Patient, heal thyself! Advocating for accessible healthcare websites
Version of Record online: 18 NOV 2010
Copyright © 2009 American Society for Information Science and Technology
Proceedings of the American Society for Information Science and Technology
Volume 46, Issue 1, pages 1–9, 2009
How to Cite
Brobst, J. (2009), Patient, heal thyself! Advocating for accessible healthcare websites. Proc. Am. Soc. Info. Sci. Tech., 46: 1–9. doi: 10.1002/meet.2009.1450460328
- Issue online: 18 NOV 2010
- Version of Record online: 18 NOV 2010
The purpose of this research is to examine healthcare websites to determine their current level of accessibility based on the criteria established in Section 508 of the Rehabilitation Act of 1973. Web accessibility refers to providing equal access to the Internet and equal opportunity to use the Internet for people with disabilities. The unique value of this investigation lies in the attempt to identify what interventions could serve to improve the observed levels of website accessibility in healthcare websites.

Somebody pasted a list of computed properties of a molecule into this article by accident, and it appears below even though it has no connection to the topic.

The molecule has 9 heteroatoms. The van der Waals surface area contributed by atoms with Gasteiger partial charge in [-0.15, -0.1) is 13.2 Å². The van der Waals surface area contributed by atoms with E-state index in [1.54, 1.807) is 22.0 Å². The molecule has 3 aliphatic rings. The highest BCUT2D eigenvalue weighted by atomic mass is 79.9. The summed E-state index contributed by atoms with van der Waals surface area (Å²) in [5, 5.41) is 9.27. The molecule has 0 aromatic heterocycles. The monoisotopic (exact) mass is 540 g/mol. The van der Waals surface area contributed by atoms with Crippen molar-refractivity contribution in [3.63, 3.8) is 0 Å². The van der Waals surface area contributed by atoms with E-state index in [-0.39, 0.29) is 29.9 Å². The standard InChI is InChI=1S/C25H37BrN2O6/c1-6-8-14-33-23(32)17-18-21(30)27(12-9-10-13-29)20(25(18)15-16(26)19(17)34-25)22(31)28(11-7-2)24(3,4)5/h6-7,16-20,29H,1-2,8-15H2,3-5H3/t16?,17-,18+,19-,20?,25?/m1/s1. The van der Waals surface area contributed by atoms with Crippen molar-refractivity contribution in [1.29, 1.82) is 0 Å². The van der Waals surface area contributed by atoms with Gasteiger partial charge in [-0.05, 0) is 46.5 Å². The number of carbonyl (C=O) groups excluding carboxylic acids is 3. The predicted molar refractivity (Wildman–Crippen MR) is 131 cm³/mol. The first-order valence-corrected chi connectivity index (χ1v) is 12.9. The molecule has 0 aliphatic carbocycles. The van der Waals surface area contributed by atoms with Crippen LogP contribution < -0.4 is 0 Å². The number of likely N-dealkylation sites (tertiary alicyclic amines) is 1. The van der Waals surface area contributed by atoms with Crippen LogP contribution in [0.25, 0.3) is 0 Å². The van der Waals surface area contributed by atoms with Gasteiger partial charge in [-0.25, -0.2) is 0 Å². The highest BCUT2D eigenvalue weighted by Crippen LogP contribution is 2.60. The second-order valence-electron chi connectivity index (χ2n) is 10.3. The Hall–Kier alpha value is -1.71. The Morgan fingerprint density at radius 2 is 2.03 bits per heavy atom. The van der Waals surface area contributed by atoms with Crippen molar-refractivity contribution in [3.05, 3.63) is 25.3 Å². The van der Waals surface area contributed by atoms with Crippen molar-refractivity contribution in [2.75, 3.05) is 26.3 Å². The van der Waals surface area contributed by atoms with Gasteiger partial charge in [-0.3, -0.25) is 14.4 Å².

Federal public laws demonstrate a concern for assuring equal rights and access for those with disabilities. However, the intent of the laws, being to achieve accessibility, has not been accomplished. Recent studies have shown that most categories of websites have low accessibility levels. If allowed to continue, the failure to make accessibility a reality could result in the disenfranchising of a major segment of society.
The goal of this study is to determine what can be done, realistically and pragmatically, to make healthcare websites within the United States more accessible. The approach will be a multi-method examination of accessibility involving: policy analysis, online survey, expert testing, automated testing, and accessibility testing. Each method will add a unique value to the study and in combination will provide a fuller and richer understanding of the current status of healthcare website accessibility. The multi-method approach supports the Action Stance taken in designing this study. This Action Stance approach focuses on designing research efforts that lead to effective and positive change.
For this study, the positive changes will include developing a set of best practices towards attaining web accessibility, identifying interventions that promote accessibility, and making recommendations for improving the federal information policies that address website accessibility.